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I have a directory db-cache-db and there are a bunch of them under /home/{USER}/public_html. I know there is a way to write a script to that but I am not sure where or how to start.

I tried the following but no luck

find /home -wholename 'db-cache-db' -exec echo "rm -rf" {} ';'

Do I need to use -type and -name?

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So what did it do? Did it echo what you asked it to? –  Useless May 1 '13 at 14:40
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Be careful people executing this command, it can be dangerous if not properly deployed! –  fedorqui May 1 '13 at 14:45
    
It didn;t find the direcotires to remove them –  cierra.specs May 1 '13 at 14:51
    
find -delete should work. –  ignis May 1 '13 at 19:41
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migrated from stackoverflow.com May 1 '13 at 18:11

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2 Answers

-wholename is the same as -path, and matches the full path of the directory, e.g. /home/{USER}/public_html/db-cache-db, not just the name, e.g. db-cache-db. Since you don't use a wildcard argument (e.g. */db-cache-db), you'll never find anything.

Try the following first, to make sure you'll not accidentally delete more than you intended:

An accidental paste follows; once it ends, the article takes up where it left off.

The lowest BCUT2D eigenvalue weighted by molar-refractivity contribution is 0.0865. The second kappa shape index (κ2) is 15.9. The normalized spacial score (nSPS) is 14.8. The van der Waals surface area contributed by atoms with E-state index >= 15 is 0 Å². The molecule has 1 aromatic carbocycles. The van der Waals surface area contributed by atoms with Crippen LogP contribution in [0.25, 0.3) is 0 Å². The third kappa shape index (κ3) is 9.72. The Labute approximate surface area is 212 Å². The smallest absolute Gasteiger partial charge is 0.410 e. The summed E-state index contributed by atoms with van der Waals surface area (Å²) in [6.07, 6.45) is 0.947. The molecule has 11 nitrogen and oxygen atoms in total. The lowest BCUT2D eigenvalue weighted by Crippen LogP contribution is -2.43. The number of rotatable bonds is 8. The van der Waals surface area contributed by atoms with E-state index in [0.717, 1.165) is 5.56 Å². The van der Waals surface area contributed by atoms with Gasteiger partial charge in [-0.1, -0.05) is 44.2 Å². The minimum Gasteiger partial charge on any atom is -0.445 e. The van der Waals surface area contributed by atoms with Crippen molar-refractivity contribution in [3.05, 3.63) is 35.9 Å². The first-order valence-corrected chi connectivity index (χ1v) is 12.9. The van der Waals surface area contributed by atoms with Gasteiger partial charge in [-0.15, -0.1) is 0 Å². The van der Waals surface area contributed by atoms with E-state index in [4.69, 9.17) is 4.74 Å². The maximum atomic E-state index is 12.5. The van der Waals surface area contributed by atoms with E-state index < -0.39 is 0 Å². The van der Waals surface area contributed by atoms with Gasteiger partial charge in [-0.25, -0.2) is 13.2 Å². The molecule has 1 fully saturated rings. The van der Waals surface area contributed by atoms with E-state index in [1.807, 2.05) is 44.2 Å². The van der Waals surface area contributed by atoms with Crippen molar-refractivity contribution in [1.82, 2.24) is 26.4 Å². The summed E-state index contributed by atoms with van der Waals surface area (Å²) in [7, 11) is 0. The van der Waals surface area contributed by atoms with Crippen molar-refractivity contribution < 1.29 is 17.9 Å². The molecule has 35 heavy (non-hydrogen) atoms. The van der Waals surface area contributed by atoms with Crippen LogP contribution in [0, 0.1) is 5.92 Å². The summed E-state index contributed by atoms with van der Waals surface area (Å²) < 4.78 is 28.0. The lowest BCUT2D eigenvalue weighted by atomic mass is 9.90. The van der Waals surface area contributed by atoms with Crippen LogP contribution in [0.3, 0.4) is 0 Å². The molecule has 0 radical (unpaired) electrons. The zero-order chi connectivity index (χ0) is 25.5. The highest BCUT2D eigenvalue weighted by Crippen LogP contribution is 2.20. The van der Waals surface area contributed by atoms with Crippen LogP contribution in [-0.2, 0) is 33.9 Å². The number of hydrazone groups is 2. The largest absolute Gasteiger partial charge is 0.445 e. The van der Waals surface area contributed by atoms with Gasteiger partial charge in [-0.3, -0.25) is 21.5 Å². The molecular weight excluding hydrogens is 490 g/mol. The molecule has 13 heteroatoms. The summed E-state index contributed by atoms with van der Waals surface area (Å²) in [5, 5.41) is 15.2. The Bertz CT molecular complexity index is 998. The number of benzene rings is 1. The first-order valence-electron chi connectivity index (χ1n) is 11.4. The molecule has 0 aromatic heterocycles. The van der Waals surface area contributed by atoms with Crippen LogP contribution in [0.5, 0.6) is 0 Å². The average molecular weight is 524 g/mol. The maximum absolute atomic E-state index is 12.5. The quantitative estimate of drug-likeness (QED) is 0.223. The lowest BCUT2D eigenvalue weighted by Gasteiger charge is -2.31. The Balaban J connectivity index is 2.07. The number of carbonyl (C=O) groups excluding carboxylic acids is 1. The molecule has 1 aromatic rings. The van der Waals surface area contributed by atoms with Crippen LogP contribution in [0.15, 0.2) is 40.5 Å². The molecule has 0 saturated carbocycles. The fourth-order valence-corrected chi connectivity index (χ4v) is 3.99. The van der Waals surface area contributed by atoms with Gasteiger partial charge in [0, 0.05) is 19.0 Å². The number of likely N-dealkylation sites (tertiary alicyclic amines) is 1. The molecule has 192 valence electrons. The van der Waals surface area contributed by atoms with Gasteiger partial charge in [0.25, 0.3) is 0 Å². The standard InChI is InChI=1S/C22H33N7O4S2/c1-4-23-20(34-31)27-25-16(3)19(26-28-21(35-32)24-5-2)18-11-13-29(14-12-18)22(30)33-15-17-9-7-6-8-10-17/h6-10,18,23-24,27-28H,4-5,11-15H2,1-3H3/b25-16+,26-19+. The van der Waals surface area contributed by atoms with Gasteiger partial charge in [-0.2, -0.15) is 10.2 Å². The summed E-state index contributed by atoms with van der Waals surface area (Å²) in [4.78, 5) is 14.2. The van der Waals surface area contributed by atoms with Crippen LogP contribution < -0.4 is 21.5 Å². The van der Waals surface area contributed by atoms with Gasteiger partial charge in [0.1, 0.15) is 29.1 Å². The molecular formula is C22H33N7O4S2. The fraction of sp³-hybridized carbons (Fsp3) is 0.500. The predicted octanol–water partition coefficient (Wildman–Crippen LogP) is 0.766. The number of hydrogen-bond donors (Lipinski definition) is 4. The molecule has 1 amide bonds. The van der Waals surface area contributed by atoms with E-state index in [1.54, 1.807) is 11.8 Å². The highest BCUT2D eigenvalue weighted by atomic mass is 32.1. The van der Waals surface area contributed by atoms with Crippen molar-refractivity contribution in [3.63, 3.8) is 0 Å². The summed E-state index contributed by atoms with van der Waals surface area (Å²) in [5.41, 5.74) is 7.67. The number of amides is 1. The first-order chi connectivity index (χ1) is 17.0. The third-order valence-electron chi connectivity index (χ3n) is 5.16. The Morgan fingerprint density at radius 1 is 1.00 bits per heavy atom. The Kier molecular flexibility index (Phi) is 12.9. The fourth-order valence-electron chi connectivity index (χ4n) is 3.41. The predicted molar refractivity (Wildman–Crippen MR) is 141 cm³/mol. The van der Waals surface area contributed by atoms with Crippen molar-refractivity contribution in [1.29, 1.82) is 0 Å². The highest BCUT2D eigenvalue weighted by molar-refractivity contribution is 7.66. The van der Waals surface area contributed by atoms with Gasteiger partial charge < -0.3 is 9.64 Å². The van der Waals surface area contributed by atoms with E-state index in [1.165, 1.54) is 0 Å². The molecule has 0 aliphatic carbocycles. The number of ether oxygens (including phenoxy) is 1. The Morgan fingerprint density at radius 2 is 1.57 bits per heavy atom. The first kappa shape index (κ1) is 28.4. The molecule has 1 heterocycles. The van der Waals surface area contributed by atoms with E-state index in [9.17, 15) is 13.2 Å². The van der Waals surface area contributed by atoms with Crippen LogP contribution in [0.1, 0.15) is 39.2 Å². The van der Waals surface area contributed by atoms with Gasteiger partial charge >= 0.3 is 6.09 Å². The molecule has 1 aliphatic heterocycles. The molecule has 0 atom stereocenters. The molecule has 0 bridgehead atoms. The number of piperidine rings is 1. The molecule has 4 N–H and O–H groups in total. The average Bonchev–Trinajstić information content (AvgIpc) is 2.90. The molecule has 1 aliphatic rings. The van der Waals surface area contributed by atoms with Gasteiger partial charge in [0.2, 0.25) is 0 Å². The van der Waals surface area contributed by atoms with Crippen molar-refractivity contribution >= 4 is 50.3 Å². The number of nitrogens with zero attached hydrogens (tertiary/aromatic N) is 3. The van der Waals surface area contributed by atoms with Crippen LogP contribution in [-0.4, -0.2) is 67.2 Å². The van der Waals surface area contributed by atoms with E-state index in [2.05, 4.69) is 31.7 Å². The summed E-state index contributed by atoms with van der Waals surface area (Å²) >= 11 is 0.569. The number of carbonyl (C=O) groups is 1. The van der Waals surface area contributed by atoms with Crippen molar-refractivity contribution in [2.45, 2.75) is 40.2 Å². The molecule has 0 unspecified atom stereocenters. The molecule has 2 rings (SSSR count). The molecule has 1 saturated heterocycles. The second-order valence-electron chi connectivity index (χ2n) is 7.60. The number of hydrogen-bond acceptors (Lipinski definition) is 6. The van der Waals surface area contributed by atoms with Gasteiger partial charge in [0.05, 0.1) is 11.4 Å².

find /home -name 'db-cache-db' -type d

If this results in the directories you want to delete, add the last argument that actually deleted:

find /home -name 'db-cache-db' -type d -exec rm -rfv {} \;
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This is not a safe thing to do:

find /home -name 'db-cache-db' -type d -exec echo rm -rf {} ';'

You could lose lots of directories you want to keep.

find /home -name 'db-cache-db' -exec echo "rm -rf" {} ';' > /home/tmp.shl

Next read what is in tmp.shl, be sure everything is safe. Execute the script you "wrote" with find.

chmod +x /home/tmp.shl 
/home/tmp.shl
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-exec echo is very safe, it just prints. –  Daniel Beck May 1 '13 at 18:16
    
The original did not have echo. FWIW. –  jim mcnamara May 1 '13 at 21:02
    
Rather than use -exec echo rm ... where you could accidently forget to type echo, isn't it the same effect to test using -print. –  Kevin Fegan May 1 '13 at 22:18
    
@KevinFegan I've used echo rm or similar before, to show me the commands that will get executed. If I only wanted the file names though, -print would be sufficient. –  Daniel Beck May 2 '13 at 6:24
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